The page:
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Rather than being licensed, underwriters who desire to advance can be certified in specialized areas. As most training takes place on the job through work-study training programs, they are not required to hold a formal designation before obtaining an entry-level underwriting position. Referred to as underwriter trainees or assistant underwriters, these beginners work under the supervision of experienced insurance professionals, learning about types of losses, how to evaluate applications, and the ins and outs of claims files. There are several designations that underwriters can seek if they wish to advance in their career. The Insurance Institute of America offers the following designations: Associate in Commercial Underwriting (ACU), Associate in Personal Insurance (API), and the Chartered Property Casualty Underwriter (CPCU). The American College offers the designations of Chartered Life Underwriter (CLU) and Registered Health Underwriter (RHU). These types of designations can be earned through completing certification programs that commonly involve passing a series of courses and tests, which can take from one to two years.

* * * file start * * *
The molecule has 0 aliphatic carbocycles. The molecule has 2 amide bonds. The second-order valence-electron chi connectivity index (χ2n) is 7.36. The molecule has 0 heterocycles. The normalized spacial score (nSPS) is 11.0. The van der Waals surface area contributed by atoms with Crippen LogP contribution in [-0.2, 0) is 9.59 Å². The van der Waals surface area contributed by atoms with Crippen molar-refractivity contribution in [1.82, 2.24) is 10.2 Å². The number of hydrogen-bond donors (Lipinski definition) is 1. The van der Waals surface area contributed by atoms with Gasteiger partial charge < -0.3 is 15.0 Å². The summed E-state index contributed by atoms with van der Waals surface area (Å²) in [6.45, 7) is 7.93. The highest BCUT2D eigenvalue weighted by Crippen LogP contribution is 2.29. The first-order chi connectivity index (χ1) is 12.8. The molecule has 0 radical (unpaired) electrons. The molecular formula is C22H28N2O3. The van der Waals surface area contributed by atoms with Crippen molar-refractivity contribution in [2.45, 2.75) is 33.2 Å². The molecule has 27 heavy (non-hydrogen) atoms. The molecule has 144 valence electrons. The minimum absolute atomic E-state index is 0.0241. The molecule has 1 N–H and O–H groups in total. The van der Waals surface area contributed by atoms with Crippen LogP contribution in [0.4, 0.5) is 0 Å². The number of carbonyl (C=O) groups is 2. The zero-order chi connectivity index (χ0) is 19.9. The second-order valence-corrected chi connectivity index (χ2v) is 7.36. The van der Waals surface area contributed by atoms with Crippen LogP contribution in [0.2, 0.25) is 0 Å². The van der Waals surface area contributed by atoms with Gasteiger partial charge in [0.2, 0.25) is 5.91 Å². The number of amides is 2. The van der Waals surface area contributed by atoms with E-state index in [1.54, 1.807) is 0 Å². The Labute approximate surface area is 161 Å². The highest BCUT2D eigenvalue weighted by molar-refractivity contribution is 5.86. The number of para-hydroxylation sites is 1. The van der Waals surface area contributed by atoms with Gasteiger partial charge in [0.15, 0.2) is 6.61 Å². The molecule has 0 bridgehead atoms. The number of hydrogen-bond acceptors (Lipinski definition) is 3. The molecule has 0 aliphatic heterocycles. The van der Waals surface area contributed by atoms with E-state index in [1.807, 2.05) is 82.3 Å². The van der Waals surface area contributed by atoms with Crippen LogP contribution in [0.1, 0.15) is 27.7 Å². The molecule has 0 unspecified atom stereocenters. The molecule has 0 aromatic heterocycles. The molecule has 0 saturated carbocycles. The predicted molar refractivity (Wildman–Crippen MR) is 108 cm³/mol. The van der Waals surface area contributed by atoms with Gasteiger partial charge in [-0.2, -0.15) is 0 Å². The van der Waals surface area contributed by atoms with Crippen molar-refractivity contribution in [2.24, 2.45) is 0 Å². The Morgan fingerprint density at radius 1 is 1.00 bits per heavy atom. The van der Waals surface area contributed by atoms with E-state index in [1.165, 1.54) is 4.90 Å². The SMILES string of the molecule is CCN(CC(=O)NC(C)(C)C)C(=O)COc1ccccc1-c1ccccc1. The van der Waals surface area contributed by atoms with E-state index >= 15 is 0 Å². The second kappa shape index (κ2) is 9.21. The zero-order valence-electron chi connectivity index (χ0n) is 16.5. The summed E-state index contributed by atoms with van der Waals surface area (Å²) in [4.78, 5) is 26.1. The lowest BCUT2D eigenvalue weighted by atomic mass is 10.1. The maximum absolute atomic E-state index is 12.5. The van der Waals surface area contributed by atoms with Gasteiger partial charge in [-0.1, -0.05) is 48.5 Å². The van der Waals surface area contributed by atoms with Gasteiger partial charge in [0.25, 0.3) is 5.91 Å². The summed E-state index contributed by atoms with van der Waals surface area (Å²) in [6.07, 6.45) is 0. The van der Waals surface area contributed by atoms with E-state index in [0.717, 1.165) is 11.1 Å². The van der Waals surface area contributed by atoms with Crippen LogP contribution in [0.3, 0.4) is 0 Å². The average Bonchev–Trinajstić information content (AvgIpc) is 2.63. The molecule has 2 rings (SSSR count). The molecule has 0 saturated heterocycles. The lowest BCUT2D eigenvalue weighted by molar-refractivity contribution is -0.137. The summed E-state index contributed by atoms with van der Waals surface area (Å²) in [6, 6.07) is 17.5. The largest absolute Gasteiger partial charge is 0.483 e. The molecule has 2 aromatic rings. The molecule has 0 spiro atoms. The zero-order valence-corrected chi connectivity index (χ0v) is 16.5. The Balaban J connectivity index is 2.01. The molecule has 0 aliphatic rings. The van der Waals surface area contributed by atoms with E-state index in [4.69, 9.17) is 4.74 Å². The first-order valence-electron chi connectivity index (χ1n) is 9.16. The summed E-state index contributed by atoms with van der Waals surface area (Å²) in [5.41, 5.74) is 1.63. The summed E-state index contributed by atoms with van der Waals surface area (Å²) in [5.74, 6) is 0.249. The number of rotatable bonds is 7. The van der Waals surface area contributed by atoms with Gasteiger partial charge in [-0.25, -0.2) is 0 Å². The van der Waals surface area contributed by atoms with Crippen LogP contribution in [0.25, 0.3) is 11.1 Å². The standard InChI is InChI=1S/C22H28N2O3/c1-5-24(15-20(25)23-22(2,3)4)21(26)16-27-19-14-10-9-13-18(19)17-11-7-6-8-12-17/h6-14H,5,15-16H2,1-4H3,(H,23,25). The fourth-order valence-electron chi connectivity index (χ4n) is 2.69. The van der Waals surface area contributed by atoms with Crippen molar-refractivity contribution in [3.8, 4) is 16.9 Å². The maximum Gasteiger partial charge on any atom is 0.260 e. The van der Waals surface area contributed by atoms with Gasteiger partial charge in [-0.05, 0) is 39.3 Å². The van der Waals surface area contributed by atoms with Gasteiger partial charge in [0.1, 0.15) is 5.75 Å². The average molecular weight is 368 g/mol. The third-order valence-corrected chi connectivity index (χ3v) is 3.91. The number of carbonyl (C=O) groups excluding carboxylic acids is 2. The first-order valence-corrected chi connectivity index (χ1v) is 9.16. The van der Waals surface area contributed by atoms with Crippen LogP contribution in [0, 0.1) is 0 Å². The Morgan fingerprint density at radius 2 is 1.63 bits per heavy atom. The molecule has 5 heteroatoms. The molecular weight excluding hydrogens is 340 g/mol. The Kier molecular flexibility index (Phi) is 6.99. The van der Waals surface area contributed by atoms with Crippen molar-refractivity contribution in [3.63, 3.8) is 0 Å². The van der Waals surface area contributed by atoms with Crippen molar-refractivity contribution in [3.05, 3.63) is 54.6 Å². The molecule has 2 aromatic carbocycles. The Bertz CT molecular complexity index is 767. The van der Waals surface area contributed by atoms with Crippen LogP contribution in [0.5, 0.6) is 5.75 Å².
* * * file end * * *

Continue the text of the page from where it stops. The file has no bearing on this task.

Even though a professional designation is not required of an underwriter, the credential may help set them apart over other job candidates and help in obtaining new clients, according to Susan Kearney, senior director of knowledge resources for the American Institute for Chartered Property and Casualty Underwriters. "A designation provides a solid foundation in a changing industry," she said. "It also demonstrates a commitment to the profession, enhances professional image and credibility, reflects achievement, builds self-esteem, establishes professional credentials, improves career opportunities and advancement, prepares the underwriter for greater job responsibilities, provides for greater earning potential, improves knowledge, and provides greater professional recognition from your peers."
Maintaining Insurance Sales Agent Licensure and Underwriter Certification
As the insurance industry is ever-changing, professionals are required to stay up to date if they want to keep their licenses and certifications. To maintain insurance sales agent licensure, most state insurance departments require agents to meet continuing education requirements every two years. Continuing education helps agents stay current on insurance laws, policies, ethics, and consumer protection.
There is no substitute of up-to-the minute, state-specific, quality education.